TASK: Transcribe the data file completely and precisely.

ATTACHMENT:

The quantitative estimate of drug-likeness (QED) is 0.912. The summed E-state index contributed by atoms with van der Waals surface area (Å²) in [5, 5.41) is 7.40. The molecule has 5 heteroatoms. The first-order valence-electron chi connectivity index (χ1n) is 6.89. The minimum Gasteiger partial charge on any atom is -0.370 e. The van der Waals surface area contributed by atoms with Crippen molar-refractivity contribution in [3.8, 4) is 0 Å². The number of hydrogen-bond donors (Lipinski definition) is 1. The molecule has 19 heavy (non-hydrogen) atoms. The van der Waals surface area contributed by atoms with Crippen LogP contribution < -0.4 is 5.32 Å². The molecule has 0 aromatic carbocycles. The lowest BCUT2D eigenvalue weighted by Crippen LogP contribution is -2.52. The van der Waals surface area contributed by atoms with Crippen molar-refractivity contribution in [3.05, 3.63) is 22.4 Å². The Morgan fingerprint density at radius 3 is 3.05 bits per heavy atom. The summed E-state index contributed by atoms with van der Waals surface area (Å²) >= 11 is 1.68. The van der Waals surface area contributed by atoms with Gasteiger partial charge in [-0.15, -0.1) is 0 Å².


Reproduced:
The quantitative estimate of drug-likeness (QED) is 0.912. The summed E-state index contributed by atoms with van der Waals surface area (Å²) in [5, 5.41) is 7.40. The molecule has 5 heteroatoms. The first-order valence-electron chi connectivity index (χ1n) is 6.89. The minimum Gasteiger partial charge on any atom is -0.370 e. The van der Waals surface area contributed by atoms with Crippen molar-refractivity contribution in [3.8, 4) is 0 Å². The number of hydrogen-bond donors (Lipinski definition) is 1. The molecule has 19 heavy (non-hydrogen) atoms. The van der Waals surface area contributed by atoms with Crippen LogP contribution < -0.4 is 5.32 Å². The molecule has 0 aromatic carbocycles. The lowest BCUT2D eigenvalue weighted by Crippen LogP contribution is -2.52. The van der Waals surface area contributed by atoms with Crippen molar-refractivity contribution in [3.05, 3.63) is 22.4 Å². The Morgan fingerprint density at radius 3 is 3.05 bits per heavy atom. The summed E-state index contributed by atoms with van der Waals surface area (Å²) >= 11 is 1.68. The van der Waals surface area contributed by atoms with Gasteiger partial charge in [-0.15, -0.1) is 0 Å².